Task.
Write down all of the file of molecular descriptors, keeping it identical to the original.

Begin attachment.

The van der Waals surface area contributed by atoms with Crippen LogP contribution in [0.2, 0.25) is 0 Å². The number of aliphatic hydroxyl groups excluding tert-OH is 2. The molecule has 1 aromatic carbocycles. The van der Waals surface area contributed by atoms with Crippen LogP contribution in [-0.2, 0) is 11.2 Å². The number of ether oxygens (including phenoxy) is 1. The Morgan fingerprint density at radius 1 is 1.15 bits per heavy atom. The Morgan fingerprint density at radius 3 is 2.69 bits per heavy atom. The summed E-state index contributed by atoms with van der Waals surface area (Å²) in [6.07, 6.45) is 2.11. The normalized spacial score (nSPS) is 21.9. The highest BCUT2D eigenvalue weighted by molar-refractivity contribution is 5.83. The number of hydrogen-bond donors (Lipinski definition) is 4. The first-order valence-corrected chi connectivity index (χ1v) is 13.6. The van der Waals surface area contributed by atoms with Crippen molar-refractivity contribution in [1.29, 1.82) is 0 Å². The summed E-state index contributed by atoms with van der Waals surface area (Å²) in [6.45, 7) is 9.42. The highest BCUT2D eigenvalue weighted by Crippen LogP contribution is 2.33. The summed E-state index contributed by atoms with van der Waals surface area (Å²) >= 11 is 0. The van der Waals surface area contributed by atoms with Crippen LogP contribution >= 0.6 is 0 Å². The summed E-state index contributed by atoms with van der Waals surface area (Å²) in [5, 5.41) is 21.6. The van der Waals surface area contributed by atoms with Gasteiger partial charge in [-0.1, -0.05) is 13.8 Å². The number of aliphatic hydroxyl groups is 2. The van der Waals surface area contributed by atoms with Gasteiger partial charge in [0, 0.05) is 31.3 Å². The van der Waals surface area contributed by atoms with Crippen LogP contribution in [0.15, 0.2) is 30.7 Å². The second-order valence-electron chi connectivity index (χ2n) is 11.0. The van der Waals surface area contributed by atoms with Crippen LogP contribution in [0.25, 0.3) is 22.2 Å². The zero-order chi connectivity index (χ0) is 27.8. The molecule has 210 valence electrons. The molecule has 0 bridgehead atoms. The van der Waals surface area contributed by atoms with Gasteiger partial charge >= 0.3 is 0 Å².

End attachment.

The van der Waals surface area contributed by atoms with Crippen LogP contribution in [0.2, 0.25) is 0 Å². The number of aliphatic hydroxyl groups excluding tert-OH is 2. The molecule has 1 aromatic carbocycles. The van der Waals surface area contributed by atoms with Crippen LogP contribution in [-0.2, 0) is 11.2 Å². The number of ether oxygens (including phenoxy) is 1. The Morgan fingerprint density at radius 1 is 1.15 bits per heavy atom. The Morgan fingerprint density at radius 3 is 2.69 bits per heavy atom. The summed E-state index contributed by atoms with van der Waals surface area (Å²) in [6.07, 6.45) is 2.11. The normalized spacial score (nSPS) is 21.9. The highest BCUT2D eigenvalue weighted by molar-refractivity contribution is 5.83. The number of hydrogen-bond donors (Lipinski definition) is 4. The first-order valence-corrected chi connectivity index (χ1v) is 13.6. The van der Waals surface area contributed by atoms with Crippen molar-refractivity contribution in [1.29, 1.82) is 0 Å². The summed E-state index contributed by atoms with van der Waals surface area (Å²) in [6.45, 7) is 9.42. The highest BCUT2D eigenvalue weighted by Crippen LogP contribution is 2.33. The summed E-state index contributed by atoms with van der Waals surface area (Å²) >= 11 is 0. The van der Waals surface area contributed by atoms with Crippen LogP contribution >= 0.6 is 0 Å². The summed E-state index contributed by atoms with van der Waals surface area (Å²) in [5, 5.41) is 21.6. The van der Waals surface area contributed by atoms with Gasteiger partial charge in [-0.1, -0.05) is 13.8 Å². The number of aliphatic hydroxyl groups is 2. The van der Waals surface area contributed by atoms with Gasteiger partial charge in [0, 0.05) is 31.3 Å². The van der Waals surface area contributed by atoms with Crippen LogP contribution in [0.15, 0.2) is 30.7 Å². The second-order valence-electron chi connectivity index (χ2n) is 11.0. The van der Waals surface area contributed by atoms with Crippen LogP contribution in [0.25, 0.3) is 22.2 Å². The zero-order chi connectivity index (χ0) is 27.8. The molecule has 210 valence electrons. The molecule has 0 bridgehead atoms. The van der Waals surface area contributed by atoms with Gasteiger partial charge >= 0.3 is 0 Å².